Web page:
Yellowbird was removed on a minor technicality in the Samson Cree Nation election law section 4.1 which states:
“In order to facilitate their full participation in all elections, any employee who is nominated as a candidate for office in an election, and accepts that nomination, will be given a leave of absence without pay pending the final determination of that election.”
As Yellowbird was given less than 24 hours to prepare his defense for his appeal, and even then there was redacted information in the appeal documents, the applicant claimed that he never violated 4.1, arguing that he was not paid during his leave of absence, never went into the workplace, and was deemed an essential worker as outlined in the AHS guidelines. Samson Cree Nation adopted the AHS guidelines in March 2020 when COVID-19 restrictions came into place. As the Samson Cree Nation election law does not have any special provisions relating to extraordinary circumstances like a pandemic, the AHS guidelines, which Samson Cree Nation adopted, would take effect.
Yellowbird and his legal team claim that this was never a case of him “working,” but that he was a victim of a manipulated appeals process which did not care about being transparent and only sought his removal.
Yellowbird himself informed us that the chief’s cross-examination (which occurred September 18th) saw him testify that he was in touch with the appeal board technician to receive information related to any appeals that were filed, long before any of the appellants or Samson Cree Nation membership knew; undermining the law and being involved with the appeal process, Yellowbird argued, clearly constituted an abuse of due process. “[This is an abuse] of our Cree terms and beliefs; to exchange a vision of leadership based in a collective voice for one of sneaky actions. As Samson people, the Cree notion of tapwewin considers honesty a virtue among us.”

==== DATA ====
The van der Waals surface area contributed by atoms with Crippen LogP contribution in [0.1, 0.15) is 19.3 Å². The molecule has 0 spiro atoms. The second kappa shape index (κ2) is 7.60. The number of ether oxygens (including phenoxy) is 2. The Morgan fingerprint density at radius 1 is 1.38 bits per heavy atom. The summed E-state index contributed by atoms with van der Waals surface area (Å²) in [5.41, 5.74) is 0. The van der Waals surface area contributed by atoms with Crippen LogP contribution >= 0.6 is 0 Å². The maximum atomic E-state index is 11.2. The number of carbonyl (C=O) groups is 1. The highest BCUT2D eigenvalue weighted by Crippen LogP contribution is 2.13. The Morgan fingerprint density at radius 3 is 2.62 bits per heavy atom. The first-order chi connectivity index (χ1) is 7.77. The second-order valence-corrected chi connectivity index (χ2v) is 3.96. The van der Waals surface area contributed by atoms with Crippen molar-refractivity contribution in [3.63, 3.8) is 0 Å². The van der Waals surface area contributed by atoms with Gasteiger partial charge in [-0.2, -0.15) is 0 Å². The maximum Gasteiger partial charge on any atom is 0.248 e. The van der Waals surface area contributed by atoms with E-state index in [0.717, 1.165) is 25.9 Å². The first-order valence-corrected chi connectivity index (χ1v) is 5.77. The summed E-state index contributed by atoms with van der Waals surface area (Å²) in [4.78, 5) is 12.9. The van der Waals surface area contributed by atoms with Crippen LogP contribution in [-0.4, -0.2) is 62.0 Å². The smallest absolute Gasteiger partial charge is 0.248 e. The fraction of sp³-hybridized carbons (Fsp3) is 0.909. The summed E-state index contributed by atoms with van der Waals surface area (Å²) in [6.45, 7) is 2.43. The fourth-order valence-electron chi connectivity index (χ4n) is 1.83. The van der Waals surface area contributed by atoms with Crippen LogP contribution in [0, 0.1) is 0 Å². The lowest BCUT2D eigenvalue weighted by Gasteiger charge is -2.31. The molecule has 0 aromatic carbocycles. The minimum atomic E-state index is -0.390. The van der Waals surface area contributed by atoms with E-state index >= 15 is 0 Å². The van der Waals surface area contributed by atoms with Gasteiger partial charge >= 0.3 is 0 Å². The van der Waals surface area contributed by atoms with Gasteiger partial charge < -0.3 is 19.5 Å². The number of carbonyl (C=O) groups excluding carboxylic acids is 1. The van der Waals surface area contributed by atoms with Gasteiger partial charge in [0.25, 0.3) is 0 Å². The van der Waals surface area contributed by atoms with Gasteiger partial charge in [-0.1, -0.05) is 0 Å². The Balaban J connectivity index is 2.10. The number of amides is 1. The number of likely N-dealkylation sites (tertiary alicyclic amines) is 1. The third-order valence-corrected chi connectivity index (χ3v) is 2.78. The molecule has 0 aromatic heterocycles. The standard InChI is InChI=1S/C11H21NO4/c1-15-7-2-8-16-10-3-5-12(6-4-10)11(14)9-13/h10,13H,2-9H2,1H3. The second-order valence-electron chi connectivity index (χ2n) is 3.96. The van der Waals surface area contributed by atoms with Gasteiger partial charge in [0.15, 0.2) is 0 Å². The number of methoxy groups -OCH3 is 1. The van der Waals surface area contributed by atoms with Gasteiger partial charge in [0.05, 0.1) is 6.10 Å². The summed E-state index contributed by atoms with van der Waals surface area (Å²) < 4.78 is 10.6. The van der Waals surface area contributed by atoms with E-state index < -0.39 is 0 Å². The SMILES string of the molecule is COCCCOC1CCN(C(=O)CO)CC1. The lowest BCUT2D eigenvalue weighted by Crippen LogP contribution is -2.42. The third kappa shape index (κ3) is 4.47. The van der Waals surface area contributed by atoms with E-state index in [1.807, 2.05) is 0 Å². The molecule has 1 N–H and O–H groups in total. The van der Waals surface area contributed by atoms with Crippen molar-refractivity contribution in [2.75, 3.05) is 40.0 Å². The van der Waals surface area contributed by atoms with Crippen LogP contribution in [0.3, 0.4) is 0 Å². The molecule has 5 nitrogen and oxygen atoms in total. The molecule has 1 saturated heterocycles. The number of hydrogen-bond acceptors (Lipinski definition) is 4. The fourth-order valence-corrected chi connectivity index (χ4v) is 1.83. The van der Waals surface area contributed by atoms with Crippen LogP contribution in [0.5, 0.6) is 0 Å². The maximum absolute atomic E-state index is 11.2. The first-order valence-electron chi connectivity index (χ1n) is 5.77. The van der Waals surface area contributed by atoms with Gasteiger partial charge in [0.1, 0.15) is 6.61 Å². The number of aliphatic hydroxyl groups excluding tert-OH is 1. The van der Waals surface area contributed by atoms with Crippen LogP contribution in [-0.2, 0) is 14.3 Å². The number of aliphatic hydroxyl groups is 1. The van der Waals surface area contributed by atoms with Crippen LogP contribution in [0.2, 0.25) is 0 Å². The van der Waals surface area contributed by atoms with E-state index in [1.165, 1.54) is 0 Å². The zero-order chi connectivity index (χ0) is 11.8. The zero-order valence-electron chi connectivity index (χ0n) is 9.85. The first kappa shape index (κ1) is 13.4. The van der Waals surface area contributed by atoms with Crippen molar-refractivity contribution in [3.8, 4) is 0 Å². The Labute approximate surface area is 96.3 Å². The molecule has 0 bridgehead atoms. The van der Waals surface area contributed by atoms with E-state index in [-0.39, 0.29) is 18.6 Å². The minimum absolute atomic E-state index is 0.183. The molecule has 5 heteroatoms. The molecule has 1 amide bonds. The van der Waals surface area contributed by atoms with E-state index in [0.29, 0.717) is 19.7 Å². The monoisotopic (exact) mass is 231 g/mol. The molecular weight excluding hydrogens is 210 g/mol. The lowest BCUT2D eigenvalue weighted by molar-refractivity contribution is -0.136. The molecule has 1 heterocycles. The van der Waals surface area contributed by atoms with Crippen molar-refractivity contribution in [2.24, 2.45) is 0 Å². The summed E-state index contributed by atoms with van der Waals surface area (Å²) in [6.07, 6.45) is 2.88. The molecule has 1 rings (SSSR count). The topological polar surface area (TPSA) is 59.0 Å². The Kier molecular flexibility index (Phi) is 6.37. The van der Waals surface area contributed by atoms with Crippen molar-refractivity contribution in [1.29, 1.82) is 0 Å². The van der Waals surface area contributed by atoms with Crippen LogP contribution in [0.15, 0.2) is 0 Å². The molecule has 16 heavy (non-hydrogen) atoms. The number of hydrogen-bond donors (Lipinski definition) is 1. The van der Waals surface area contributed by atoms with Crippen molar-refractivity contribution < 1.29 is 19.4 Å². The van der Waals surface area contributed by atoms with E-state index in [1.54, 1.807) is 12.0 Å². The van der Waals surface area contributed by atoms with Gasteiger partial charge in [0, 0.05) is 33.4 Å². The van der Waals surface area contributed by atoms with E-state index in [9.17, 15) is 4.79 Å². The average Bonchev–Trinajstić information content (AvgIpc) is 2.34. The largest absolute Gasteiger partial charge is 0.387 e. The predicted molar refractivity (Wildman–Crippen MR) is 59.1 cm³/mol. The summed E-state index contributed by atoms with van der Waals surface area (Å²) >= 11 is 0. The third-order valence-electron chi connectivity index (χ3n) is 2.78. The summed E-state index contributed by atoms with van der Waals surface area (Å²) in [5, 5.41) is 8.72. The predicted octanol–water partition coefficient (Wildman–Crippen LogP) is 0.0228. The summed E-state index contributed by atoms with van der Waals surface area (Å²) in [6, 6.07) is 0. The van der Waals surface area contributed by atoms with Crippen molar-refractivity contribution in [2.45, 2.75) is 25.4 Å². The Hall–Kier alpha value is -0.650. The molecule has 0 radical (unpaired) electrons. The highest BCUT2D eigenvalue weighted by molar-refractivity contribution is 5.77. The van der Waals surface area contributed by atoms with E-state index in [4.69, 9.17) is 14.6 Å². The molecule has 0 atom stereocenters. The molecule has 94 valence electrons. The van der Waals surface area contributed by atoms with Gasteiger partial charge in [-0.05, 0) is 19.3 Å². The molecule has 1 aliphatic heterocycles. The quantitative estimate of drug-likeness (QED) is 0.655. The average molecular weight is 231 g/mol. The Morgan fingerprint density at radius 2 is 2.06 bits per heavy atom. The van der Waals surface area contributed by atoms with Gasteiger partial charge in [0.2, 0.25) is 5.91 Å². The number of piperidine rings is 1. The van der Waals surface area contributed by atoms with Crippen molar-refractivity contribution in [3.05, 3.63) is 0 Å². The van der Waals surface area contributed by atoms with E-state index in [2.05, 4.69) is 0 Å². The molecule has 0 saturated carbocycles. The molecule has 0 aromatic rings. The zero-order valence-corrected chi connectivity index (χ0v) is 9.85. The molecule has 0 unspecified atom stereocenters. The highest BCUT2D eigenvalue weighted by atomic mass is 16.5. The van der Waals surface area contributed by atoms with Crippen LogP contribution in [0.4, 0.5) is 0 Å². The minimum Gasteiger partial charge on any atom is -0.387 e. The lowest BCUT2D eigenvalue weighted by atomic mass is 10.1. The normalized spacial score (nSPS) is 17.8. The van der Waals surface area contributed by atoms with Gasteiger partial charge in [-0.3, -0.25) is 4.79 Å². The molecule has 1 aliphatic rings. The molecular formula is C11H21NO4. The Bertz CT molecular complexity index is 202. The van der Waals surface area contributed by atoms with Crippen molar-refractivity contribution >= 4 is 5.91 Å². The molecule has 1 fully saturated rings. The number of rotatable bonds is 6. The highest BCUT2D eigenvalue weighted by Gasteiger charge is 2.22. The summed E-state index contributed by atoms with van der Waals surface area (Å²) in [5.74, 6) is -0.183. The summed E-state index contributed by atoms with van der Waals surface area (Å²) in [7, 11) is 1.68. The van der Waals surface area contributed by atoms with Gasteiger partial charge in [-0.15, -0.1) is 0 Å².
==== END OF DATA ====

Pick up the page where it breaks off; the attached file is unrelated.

Yellowbird issued a statement on his Facebook page:
“The Indian Act protects chiefs and councils because they fall under the Indian Act system as ‘Indian agents.’ The Indian Act derives from the federal government, where Canada’s constitution and laws stand, where the federal courts uphold. Not only am I going up against chief & council, but I am going up against a system. A system that is designed to oppress our people and create oppressors.
I take the stance [that] I did nothing wrong and had every right to defend myself against an elitest [sic] abuse of power. This chief is utilizing nation funds against a nation member which is sad because I’m paying everything out of pocket for my lawyer while [he] has hired 3 to fight my case. This decision today may be a drawback, but it is not the final decision in my case. This is far from over—the truth will come out sooner than later. I remain steadfast to the cause and position for other young people behind me.”
Case data can be found in federal court file No. T-936-20.